Origin of Black Power”, and was the first film and/or
television program that took a truly positive view on
Garvey. During the sequence that featured Amy Ashwood she
gave a glowing retrospect of Garvey and his work, almost
confessional in contrast to her previous disparaging remarks
against him in a court appearance.

The 1960’s began the reemergence of studying Garvey, a time
when it became fashionable among Black activists to show
appreciation for the Black nationalist leader. “Black Power”
had become a popular demand a year earlier and the former
Mrs. Garvey showed that she surely understood his role in
calling upon Africans all over the world to assert their
power. And the “Like It Is” program, along with an album she
had made previous to the broadcast, helped to reconnect her
to the Garvey movement. But there was no confusion among
most Garveyites who was their former president-general’s
widow and one of the UNIA’s most faithful and activist
member: It was Amy Jacques Garvey, his second wife.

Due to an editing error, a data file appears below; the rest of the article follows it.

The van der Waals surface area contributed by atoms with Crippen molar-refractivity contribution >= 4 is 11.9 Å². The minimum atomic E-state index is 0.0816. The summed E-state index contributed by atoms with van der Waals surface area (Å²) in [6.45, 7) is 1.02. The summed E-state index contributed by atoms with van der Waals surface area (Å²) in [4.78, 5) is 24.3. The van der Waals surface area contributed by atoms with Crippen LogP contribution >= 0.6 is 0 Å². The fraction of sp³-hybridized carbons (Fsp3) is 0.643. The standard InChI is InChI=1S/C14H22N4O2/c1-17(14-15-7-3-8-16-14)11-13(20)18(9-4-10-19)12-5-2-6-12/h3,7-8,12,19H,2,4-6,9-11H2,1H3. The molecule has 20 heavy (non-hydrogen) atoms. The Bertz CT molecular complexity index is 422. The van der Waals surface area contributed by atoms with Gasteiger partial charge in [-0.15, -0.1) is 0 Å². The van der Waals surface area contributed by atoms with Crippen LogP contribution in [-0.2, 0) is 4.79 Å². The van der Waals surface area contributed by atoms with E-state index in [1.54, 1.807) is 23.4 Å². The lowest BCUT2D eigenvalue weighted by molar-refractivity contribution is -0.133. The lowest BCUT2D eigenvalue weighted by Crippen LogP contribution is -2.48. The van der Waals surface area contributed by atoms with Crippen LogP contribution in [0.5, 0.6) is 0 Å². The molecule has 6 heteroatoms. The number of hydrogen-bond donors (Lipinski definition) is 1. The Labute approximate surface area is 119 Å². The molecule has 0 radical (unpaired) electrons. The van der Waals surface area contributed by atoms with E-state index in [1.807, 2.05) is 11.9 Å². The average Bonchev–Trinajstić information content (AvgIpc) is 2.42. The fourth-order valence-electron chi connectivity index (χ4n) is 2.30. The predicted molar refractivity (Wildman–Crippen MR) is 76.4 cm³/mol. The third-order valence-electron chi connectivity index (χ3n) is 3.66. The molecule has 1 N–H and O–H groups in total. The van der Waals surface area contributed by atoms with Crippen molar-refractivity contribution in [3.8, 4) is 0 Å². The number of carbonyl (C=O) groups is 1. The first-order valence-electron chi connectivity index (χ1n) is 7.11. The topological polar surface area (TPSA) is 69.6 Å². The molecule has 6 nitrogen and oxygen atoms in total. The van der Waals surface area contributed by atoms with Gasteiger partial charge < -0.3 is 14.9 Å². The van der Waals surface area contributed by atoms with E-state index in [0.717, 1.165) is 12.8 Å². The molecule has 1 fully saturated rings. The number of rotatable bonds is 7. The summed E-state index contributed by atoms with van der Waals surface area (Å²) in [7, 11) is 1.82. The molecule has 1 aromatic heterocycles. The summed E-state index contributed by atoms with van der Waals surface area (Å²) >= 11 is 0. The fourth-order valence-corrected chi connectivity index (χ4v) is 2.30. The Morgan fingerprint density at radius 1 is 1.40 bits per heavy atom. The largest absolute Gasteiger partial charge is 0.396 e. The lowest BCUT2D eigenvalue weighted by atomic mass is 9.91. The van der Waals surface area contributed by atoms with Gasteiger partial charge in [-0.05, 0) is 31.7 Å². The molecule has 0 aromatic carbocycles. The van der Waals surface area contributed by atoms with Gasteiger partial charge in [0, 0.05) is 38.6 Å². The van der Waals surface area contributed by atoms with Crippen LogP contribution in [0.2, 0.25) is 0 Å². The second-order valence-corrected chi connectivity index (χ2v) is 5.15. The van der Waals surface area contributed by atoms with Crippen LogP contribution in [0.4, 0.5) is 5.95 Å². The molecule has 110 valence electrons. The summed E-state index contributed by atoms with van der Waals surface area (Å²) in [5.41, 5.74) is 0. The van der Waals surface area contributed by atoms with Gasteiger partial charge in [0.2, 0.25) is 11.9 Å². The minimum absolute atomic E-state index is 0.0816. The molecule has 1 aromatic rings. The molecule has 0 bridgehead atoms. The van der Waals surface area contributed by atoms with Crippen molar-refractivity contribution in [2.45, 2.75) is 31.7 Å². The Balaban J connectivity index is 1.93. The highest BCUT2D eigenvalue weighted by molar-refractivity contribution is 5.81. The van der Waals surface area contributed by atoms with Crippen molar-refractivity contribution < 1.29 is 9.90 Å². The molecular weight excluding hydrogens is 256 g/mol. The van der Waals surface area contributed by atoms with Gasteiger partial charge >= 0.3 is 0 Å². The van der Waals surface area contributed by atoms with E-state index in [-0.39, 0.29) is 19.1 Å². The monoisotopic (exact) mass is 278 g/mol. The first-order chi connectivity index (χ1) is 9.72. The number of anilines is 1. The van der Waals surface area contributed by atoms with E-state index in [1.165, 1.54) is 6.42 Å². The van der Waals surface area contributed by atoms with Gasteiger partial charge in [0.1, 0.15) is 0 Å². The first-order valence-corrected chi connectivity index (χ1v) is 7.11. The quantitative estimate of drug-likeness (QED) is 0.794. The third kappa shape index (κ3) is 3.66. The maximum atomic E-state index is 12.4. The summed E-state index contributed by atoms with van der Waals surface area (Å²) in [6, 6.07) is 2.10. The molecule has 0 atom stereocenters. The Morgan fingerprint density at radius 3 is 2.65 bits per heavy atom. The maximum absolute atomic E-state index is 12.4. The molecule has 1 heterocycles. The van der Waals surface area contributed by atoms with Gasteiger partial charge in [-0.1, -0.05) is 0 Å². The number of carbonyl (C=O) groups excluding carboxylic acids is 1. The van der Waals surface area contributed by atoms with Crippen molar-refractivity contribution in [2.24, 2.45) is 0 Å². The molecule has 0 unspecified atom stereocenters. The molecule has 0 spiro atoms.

Incidently, it was this same historian, Barbara Bair, who
told the story of Amy Ashwood and her struggle with George
Tyler, the disgruntled Garvey member who tried to
assassinate the UNIA/ACL leader over an alleged $25 debt.

Although shot twice by Tyler (described as “insane” by
author Edmund David Cronon), a bleeding Garvey chased Tyler
through the streets of Harlem and into the hands of the

In the documentary, Prof. Bair provides an embellished
account of Amy Ashwood’s encounter but does not deal with
what happened to Tyler when he was arrested and taken to the
nearby Harlem police station. Tyler, whom Garvey said had
been sent by Assistant District Attorney Edwin P. Kilroe to
assassinate him, “supposedly jumped to his death from out of
a cell window while awaiting trial”, according to Dr. Martin
in his Race First, the book that replaced Edmund David